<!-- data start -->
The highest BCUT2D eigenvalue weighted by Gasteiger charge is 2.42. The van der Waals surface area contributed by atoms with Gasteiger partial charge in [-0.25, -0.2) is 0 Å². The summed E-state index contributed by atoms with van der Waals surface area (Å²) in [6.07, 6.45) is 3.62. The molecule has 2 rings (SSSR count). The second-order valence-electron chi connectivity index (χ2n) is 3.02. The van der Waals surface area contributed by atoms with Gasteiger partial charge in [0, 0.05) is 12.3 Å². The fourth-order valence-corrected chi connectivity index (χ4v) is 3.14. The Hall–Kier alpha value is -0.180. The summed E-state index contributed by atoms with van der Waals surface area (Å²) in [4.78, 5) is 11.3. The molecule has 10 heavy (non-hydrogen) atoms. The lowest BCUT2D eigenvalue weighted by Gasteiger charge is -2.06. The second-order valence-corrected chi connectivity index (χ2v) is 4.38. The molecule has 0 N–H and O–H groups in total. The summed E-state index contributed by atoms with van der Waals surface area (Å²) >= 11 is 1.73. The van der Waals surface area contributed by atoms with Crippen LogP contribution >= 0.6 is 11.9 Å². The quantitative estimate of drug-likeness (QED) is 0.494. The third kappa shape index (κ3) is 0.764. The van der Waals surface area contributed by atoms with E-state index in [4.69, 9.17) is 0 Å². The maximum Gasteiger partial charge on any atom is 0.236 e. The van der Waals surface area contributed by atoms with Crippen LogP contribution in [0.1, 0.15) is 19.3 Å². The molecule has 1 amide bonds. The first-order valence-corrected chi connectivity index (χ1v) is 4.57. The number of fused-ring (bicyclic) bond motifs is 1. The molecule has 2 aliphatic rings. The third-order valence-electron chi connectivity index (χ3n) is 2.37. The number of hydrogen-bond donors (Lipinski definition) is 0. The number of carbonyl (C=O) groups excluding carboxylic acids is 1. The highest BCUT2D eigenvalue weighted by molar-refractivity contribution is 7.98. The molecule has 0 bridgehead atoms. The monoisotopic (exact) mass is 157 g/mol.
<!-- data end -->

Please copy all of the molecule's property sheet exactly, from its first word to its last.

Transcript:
The highest BCUT2D eigenvalue weighted by Gasteiger charge is 2.42. The van der Waals surface area contributed by atoms with Gasteiger partial charge in [-0.25, -0.2) is 0 Å². The summed E-state index contributed by atoms with van der Waals surface area (Å²) in [6.07, 6.45) is 3.62. The molecule has 2 rings (SSSR count). The second-order valence-electron chi connectivity index (χ2n) is 3.02. The van der Waals surface area contributed by atoms with Gasteiger partial charge in [0, 0.05) is 12.3 Å². The fourth-order valence-corrected chi connectivity index (χ4v) is 3.14. The Hall–Kier alpha value is -0.180. The summed E-state index contributed by atoms with van der Waals surface area (Å²) in [4.78, 5) is 11.3. The molecule has 10 heavy (non-hydrogen) atoms. The lowest BCUT2D eigenvalue weighted by Gasteiger charge is -2.06. The second-order valence-corrected chi connectivity index (χ2v) is 4.38. The molecule has 0 N–H and O–H groups in total. The summed E-state index contributed by atoms with van der Waals surface area (Å²) >= 11 is 1.73. The van der Waals surface area contributed by atoms with Crippen LogP contribution >= 0.6 is 11.9 Å². The quantitative estimate of drug-likeness (QED) is 0.494. The third kappa shape index (κ3) is 0.764. The van der Waals surface area contributed by atoms with E-state index in [4.69, 9.17) is 0 Å². The maximum Gasteiger partial charge on any atom is 0.236 e. The van der Waals surface area contributed by atoms with Crippen LogP contribution in [0.1, 0.15) is 19.3 Å². The molecule has 1 amide bonds. The first-order valence-corrected chi connectivity index (χ1v) is 4.57. The number of fused-ring (bicyclic) bond motifs is 1. The molecule has 2 aliphatic rings. The third-order valence-electron chi connectivity index (χ3n) is 2.37. The number of hydrogen-bond donors (Lipinski definition) is 0. The number of carbonyl (C=O) groups excluding carboxylic acids is 1. The highest BCUT2D eigenvalue weighted by molar-refractivity contribution is 7.98. The molecule has 0 bridgehead atoms. The monoisotopic (exact) mass is 157 g/mol.